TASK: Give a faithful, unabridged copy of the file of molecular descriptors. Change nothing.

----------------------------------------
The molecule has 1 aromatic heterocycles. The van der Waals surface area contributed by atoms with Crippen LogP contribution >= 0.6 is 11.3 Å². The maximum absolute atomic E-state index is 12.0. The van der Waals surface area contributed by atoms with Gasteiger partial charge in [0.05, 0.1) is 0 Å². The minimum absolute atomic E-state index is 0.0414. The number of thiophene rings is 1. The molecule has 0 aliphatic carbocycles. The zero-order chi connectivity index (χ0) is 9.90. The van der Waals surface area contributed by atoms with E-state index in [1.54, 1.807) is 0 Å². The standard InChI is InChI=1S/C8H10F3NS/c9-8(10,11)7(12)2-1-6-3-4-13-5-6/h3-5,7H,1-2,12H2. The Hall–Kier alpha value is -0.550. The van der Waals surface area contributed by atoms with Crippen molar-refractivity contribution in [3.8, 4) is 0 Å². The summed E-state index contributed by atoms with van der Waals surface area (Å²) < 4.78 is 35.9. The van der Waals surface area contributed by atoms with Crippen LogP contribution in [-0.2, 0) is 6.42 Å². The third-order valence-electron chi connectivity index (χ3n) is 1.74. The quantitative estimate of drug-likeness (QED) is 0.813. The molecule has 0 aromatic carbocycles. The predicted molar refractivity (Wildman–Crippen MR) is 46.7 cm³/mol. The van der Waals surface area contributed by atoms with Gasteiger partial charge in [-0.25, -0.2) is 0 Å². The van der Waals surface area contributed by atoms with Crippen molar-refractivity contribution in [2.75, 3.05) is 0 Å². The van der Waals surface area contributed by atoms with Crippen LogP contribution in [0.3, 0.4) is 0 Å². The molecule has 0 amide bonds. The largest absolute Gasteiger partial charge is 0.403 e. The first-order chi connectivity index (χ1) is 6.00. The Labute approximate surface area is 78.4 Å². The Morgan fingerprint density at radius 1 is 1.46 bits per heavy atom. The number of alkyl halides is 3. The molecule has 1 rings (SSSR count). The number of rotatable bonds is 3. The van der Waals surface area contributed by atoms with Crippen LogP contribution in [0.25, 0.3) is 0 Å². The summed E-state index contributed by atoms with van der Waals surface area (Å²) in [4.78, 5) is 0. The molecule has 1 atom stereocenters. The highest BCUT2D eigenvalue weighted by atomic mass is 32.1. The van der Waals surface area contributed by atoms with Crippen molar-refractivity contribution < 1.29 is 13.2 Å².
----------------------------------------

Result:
The molecule has 1 aromatic heterocycles. The van der Waals surface area contributed by atoms with Crippen LogP contribution >= 0.6 is 11.3 Å². The maximum absolute atomic E-state index is 12.0. The van der Waals surface area contributed by atoms with Gasteiger partial charge in [0.05, 0.1) is 0 Å². The minimum absolute atomic E-state index is 0.0414. The number of thiophene rings is 1. The molecule has 0 aliphatic carbocycles. The zero-order chi connectivity index (χ0) is 9.90. The van der Waals surface area contributed by atoms with E-state index in [1.54, 1.807) is 0 Å². The standard InChI is InChI=1S/C8H10F3NS/c9-8(10,11)7(12)2-1-6-3-4-13-5-6/h3-5,7H,1-2,12H2. The Hall–Kier alpha value is -0.550. The van der Waals surface area contributed by atoms with Crippen molar-refractivity contribution in [3.8, 4) is 0 Å². The summed E-state index contributed by atoms with van der Waals surface area (Å²) < 4.78 is 35.9. The van der Waals surface area contributed by atoms with Crippen LogP contribution in [-0.2, 0) is 6.42 Å². The third-order valence-electron chi connectivity index (χ3n) is 1.74. The quantitative estimate of drug-likeness (QED) is 0.813. The molecule has 0 aromatic carbocycles. The predicted molar refractivity (Wildman–Crippen MR) is 46.7 cm³/mol. The van der Waals surface area contributed by atoms with Gasteiger partial charge in [-0.25, -0.2) is 0 Å². The van der Waals surface area contributed by atoms with Crippen molar-refractivity contribution in [2.75, 3.05) is 0 Å². The van der Waals surface area contributed by atoms with Crippen LogP contribution in [0.3, 0.4) is 0 Å². The molecule has 0 amide bonds. The largest absolute Gasteiger partial charge is 0.403 e. The first-order chi connectivity index (χ1) is 6.00. The Labute approximate surface area is 78.4 Å². The Morgan fingerprint density at radius 1 is 1.46 bits per heavy atom. The number of alkyl halides is 3. The molecule has 1 rings (SSSR count). The number of rotatable bonds is 3. The van der Waals surface area contributed by atoms with Crippen LogP contribution in [0.25, 0.3) is 0 Å². The summed E-state index contributed by atoms with van der Waals surface area (Å²) in [4.78, 5) is 0. The molecule has 1 atom stereocenters. The highest BCUT2D eigenvalue weighted by atomic mass is 32.1. The van der Waals surface area contributed by atoms with Crippen molar-refractivity contribution < 1.29 is 13.2 Å².